DEAR MISS MANNERS: It has happened again. Once more, my wife and I attended a catered party in a reception facility, where the company was interesting and the hosts gracious and welcoming -- and the "background" music was so loud that all the guests had to shout to be heard.

In this case, it was one guitarist/singer, but his amplification and the acoustics of the hall made it impossible to carry on any sort of normal conversation. I am not alone in this complaint, as several others at this otherwise pleasant affair also mentioned the unpleasantly excessive level of the music.

I should stress that I am not an old fogey, and I do like music of a considerable volume to dance to, but when there is no dancing, why can't guests appreciate one another's company without bellowing?

It is our experience that many, if not most, hosts seem oblivious to the fact that the musician they hired is making it difficult for people to enjoy themselves. This seems to be especially the case at wedding receptions, when the music is at "dancing level" during dinner.

Is there any polite way to ask a host or hostess to have the volume lowered? I have long ago given up asking musicians to tone it down; they simply ignore the request as an outrageous intrusion on their craft.


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GENTLE READER: "Background music" is something Miss Manners has never understood. If it is good enough to listen to, it should not have to compete with conversation. If it is not good enough to listen to, it should not be played.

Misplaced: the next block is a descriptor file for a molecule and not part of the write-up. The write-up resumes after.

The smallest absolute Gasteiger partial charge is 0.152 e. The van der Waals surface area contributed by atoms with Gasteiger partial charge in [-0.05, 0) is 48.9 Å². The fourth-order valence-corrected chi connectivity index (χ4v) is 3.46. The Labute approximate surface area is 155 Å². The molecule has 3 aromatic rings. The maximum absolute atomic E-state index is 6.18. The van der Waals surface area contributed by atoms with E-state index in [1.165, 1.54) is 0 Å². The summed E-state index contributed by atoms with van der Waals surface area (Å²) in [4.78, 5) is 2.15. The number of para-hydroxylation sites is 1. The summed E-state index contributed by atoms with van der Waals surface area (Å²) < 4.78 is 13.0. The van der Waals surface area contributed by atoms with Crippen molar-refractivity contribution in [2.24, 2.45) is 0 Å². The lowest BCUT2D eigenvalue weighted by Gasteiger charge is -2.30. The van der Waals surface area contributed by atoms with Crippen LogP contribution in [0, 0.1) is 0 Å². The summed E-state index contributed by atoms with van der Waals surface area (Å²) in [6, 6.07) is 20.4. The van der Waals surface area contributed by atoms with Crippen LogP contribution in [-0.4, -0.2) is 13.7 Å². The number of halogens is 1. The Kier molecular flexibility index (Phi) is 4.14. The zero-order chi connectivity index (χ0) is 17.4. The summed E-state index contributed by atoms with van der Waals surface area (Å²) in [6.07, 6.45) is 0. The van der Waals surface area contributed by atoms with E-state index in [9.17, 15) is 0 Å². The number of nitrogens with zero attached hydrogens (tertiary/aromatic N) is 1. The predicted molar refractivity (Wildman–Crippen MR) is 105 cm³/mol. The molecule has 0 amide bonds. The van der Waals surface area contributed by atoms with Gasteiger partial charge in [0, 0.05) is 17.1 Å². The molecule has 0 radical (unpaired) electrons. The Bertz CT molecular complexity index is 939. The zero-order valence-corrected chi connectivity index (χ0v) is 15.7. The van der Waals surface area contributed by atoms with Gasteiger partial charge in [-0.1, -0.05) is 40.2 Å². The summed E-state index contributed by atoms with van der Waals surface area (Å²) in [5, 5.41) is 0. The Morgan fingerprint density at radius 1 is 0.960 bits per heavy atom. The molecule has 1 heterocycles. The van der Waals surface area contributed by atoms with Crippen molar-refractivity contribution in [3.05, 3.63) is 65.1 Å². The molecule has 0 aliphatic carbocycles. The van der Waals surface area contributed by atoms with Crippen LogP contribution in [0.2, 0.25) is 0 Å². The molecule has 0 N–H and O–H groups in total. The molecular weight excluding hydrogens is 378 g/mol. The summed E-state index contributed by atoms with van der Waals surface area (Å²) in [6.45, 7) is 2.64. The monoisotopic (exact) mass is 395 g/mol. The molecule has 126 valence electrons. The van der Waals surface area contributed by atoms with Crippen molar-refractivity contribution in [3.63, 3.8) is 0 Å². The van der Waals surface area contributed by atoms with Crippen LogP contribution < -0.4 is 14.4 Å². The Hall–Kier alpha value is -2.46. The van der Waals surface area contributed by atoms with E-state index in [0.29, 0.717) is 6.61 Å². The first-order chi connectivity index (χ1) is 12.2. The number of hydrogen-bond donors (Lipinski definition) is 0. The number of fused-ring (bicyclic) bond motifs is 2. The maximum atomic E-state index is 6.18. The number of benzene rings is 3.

As for amplification, the problem is only going to get worse as the level deafens people who will then require even higher volumes.

But no, you cannot tell your hosts that you are not enjoying their party. You and someone with whom you want to talk can ask the hosts if there is someplace quieter where you can do so.

DEAR MISS MANNERS: How do you deal with a daughter-in-law who tries to take over in your kitchen? The holidays are here, and I'm dreading her getting in my way.

GENTLE READER: The most important thing is to refrain from mentioning the problem to relatives who scrupulously avoid getting in your way by settling themselves into comfortable chairs while you clean up.

For that matter, it would be better not to mention it to the offending daughter-in-law, either. Rather, you should beg her assistance in such out-of-the-kitchen tasks as setting the table, collecting the Christmas wrappings for the trash, and the most important task of all, which Miss Manners' own dear father described as "Go see what the children are doing and tell them to stop."

DEAR MISS MANNERS: Is it considered bad manners to scrape one's teeth on the fork when eating?

GENTLE READER: Yes, and it provokes other bad manners -- a chorus of "Eeeewww, stop!"

Miss Manners is the pseudonym of Judith Martin. Miss Manners runs Mondays and Wednesdays. Contact her at dearmissmanners@gmail.com.